Friday, March 4, 2011
duplicates are ok......
Years ago, the brilliant comedy troupe Firesign Theater postulated the existence of a government office called "The Department of Redundancy Department." Which would be a really funny joke if it wasn't costing taxpayers hundreds of billions of dollars.
So says a new report from the Government Accountability Office, which has discovered (surprise!) that our bloated bureaucracy has so many duplicate and overlapping programs and supervisory agencies that taxpayers are paying many times over to do a single job...and that the multiple agencies not only make things more expensive, but more confusing and less effective.
There are so many duplicate agencies, and so little oversight, that no one even knows which agencies are accomplishing anything. For instance, there are 47 different job training programs, but only five have been evaluated for effectiveness since 2004. There are 18 food assistance programs, but 11 of them have virtually no documentation of effectiveness. Need help getting transportation for the handicapped? No problem...as long as you can figure out which of 79 agencies to call.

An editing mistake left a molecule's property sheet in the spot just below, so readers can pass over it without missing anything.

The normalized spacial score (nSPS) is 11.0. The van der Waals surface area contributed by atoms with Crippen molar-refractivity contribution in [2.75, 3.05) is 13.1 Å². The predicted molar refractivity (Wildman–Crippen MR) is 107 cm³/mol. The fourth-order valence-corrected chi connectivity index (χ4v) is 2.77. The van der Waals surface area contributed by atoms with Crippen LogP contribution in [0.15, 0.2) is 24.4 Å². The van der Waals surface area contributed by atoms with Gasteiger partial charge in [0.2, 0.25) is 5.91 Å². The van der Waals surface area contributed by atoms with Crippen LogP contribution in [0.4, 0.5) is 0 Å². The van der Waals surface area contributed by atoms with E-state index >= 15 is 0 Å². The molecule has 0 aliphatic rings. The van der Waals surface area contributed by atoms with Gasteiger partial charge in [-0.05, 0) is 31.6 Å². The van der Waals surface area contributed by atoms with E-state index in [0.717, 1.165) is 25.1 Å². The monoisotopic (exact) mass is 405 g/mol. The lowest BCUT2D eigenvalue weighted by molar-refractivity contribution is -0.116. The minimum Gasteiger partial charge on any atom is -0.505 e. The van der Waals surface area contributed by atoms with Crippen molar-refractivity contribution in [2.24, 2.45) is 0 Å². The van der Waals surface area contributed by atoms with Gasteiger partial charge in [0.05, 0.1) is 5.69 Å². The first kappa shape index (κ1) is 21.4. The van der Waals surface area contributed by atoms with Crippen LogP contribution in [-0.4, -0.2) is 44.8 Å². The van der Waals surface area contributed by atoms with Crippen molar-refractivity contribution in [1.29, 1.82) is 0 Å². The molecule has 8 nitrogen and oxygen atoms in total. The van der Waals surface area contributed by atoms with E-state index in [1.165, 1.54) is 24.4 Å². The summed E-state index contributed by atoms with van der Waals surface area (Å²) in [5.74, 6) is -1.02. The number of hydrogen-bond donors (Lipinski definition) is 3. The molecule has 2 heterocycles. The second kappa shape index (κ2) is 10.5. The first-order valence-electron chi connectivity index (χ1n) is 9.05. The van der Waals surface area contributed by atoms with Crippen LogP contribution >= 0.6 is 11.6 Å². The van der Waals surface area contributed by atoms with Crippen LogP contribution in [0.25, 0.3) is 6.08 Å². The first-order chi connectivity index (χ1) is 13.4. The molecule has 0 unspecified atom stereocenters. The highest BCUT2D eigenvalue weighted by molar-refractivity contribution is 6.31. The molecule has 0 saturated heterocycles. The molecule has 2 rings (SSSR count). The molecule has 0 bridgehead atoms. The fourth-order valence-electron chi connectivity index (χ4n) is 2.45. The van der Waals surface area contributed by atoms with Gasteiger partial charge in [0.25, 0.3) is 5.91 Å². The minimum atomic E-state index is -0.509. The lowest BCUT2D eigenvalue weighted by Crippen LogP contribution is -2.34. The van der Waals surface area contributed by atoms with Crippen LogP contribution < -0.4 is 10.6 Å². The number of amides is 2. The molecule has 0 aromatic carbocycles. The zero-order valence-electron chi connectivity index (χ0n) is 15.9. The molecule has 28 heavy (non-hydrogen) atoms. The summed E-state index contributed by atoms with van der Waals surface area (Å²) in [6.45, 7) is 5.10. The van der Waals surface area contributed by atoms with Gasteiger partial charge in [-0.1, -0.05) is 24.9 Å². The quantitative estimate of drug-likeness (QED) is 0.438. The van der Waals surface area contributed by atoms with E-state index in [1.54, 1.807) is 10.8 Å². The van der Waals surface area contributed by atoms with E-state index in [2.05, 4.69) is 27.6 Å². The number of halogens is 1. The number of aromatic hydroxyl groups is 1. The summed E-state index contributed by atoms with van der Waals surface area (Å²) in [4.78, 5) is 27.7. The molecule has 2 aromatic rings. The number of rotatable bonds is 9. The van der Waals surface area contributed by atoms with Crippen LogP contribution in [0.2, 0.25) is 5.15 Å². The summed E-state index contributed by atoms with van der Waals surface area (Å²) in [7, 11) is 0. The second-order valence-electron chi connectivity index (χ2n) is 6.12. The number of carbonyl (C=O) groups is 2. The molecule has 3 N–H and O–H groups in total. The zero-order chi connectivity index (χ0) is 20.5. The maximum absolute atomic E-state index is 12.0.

Teacher effectiveness programs? There are 80 of them...and as nearly as we can tell, none of them are working. And there are 100 different funding programs for highways and rail, which is why you now need a GPS just to find your way through the maze of offices.
Although most Republicans and Democrats agree that the GAO report gives a good map of potential budget cuts, the Whitehouse is a bit less enthusiastic.
In reaction to the news that hundreds of billions in savings are available, Presidential Spokesman Jay Carney cautioned "The question is where do you cut in a way that doesn’t harm the economy, doesn’t throw it in reverse, doesn’t reduce job growth, job creation, and it protects the investments that are so key to longer-term economic growth in this country."
Which seems to indicate that Mr. Obama believes such overspending and redundancy are actually good for the economy, and should be repeated as necessary. And repeated and repeated and...